Malaysians With ISIS Links Raised Funds to Attack Putrajaya

ISIS T shirt

Malaysian militants linked to the Islamic State in Iraq and Syria (ISIS) were planning to overthrow the government in Putrajaya and attack several pubs, discos and even the Carlsberg brewery in Shah Alam, Selangor, according to the police.

Federal Special Branch principal assistant director Ayob Khan Pitchay Mydin told The Sunday Times yesterday that out of 19 suspects arrested in a clampdown earlier this year, seven are set to face trial in October for security offences.

“They have the same ideology as groups like Al-Qaeda, where the main objective is to topple the government and install an Islamic state,” said Datuk Ayob, who heads the force’s counter-terrorism efforts.

The suspects had raised several thousand ringgit for their efforts which were nipped in the bud when the police dismantled the group between April and June.

“Their plans were not that advanced. They were only discussing (how) to attack but had not obtained material to make bombs,” he said, adding that the police had seized homemade rifles, shotguns and ammunition.

Mr Ayob said the group had dispersed after their leader and second-in-command were arrested between April and May. The police are searching for the remaining members.

“Their plan is to go to Syria for training. More than 20 are already there but we have identified them and will nab them if they return,” he said.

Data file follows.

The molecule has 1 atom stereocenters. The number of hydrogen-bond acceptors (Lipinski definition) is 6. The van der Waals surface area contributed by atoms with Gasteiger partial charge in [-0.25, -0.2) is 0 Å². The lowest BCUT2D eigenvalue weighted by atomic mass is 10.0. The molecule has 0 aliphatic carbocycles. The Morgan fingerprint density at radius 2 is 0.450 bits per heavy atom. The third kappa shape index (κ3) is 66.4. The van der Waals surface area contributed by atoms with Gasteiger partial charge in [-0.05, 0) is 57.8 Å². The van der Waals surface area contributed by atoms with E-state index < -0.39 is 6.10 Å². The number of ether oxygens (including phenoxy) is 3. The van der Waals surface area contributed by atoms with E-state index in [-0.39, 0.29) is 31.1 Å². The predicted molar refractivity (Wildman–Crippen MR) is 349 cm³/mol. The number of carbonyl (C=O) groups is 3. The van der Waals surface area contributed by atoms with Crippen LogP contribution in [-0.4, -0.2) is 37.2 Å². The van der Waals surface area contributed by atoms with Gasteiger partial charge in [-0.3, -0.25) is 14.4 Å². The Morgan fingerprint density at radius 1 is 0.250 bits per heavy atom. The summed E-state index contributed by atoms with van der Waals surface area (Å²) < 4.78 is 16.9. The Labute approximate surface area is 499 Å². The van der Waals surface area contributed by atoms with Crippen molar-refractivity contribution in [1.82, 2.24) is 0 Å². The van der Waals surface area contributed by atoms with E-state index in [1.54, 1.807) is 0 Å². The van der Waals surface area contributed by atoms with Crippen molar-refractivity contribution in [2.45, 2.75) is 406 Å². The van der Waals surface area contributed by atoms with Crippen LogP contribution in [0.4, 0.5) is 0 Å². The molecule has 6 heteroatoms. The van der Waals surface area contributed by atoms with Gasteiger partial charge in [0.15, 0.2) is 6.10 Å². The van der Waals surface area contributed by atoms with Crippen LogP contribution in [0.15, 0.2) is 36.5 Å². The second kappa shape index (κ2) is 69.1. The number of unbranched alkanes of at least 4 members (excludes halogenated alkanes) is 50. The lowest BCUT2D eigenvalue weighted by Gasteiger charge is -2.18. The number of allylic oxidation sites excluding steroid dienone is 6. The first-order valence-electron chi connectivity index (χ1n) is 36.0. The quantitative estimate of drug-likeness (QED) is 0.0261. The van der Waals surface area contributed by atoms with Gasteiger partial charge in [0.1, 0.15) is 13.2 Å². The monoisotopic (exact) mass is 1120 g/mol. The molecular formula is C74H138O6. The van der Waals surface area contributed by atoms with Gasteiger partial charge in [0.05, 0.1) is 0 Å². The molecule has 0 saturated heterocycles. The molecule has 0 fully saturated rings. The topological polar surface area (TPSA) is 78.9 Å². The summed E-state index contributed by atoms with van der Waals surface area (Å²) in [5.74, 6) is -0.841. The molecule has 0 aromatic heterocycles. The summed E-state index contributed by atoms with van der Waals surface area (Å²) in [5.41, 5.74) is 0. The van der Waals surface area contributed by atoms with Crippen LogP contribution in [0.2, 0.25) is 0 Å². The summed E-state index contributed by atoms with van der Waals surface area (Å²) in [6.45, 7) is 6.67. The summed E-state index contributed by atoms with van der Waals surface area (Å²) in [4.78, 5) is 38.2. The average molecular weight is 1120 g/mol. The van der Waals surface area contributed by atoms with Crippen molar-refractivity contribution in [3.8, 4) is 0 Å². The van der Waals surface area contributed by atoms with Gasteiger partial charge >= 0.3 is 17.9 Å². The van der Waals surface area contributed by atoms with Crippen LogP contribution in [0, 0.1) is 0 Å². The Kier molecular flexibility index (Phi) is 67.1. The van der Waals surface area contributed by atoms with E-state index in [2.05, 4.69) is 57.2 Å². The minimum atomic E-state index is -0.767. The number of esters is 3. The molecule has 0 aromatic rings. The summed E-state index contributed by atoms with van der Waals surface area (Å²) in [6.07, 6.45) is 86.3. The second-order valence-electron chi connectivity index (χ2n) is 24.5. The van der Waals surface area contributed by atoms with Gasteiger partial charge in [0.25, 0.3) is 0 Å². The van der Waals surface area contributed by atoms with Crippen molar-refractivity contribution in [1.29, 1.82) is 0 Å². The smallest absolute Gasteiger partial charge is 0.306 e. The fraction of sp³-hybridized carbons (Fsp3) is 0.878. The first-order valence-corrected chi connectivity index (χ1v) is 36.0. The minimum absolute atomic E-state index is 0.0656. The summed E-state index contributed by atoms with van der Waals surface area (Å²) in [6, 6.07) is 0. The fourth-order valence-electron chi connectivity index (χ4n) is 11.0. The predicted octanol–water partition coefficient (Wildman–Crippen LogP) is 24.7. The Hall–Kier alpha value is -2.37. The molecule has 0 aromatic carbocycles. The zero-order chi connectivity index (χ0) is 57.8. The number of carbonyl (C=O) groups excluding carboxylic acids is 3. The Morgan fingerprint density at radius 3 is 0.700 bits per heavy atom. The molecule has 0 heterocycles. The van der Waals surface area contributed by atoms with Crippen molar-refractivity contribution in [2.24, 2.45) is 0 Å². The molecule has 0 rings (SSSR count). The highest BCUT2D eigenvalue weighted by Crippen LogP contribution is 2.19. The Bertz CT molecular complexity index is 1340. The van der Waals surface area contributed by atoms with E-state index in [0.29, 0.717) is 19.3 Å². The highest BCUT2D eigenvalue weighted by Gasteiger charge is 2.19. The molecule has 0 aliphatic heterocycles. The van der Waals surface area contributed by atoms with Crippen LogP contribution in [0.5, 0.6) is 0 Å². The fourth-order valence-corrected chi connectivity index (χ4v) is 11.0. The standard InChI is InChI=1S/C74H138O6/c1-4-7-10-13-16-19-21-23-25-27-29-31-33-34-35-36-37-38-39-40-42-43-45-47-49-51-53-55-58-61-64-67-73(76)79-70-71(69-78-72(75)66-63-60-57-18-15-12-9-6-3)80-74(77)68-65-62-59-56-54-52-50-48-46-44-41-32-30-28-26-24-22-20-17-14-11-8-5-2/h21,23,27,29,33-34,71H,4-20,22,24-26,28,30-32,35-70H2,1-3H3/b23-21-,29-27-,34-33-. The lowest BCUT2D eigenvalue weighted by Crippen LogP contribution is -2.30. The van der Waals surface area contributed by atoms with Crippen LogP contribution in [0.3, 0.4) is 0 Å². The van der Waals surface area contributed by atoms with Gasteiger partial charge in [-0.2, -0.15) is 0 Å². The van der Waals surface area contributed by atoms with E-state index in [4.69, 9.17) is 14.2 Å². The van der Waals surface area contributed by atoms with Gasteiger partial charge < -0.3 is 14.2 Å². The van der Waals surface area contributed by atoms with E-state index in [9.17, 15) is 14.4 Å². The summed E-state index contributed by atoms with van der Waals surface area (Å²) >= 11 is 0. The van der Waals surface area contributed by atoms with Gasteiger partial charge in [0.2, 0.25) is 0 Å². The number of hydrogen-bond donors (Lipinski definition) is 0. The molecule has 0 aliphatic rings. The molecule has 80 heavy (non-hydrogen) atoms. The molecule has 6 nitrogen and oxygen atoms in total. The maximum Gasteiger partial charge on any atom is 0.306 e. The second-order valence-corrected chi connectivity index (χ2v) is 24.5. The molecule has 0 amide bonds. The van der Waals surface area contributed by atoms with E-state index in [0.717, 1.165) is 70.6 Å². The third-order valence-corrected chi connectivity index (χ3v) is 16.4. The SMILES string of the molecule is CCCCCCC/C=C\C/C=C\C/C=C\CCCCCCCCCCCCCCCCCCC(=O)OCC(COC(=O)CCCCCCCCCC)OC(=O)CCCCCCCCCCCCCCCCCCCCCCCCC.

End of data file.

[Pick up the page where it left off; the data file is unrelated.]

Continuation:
ISIS is a splinter group of Al-Qaeda that wants to set up an Islamic caliphate encompassing both Iraq and Syria.

Malaysian factory worker Ahmad Tarmimi Maliki died as an ISIS suicide bomber in May, sparking alarm over renewed Islamic extremism in Malaysia.

Muslim-majority Malaysia practises moderate Islam and has not been the target of any notable terror attacks in recent years.

But it has been home to several key figures in militant Islamic groups, such as the Al-Qaeda-linked Jemaah Islamiah, blamed for the deadly 2002 Bali bombings.

Home Minister Ahmad Zahid Hamidi has said that a regional ring he dubbed the “Nusantara network” might be recruiting citizens of Malaysia, Indonesia, southern Thailand and the Philippines to join militant activities abroad.

In June, the police arrested three alleged militants in Sandakan, Sabah. One of them had allegedly received training from Islamic militant group Abu Sayyaf in the southern Philippines, while another was a Royal Malaysian Navy personnel. The latter was released last month and has since returned to full service.

In late June, the United Nations revealed that 15 Malaysians were allegedly killed in Syria after joining terrorist and jihadist activities with ISIS.

ISIS fighters have engaged in a bloody war across Iraq, overrunning large areas of the country and conquering a substantial part of the north.

Iraq’s Prime Minister-designate Haider al-Abadi said last week that Iraqis must unite to face terrorism, promising that his government will fight to “salvage the country from security, political and economic problems”.


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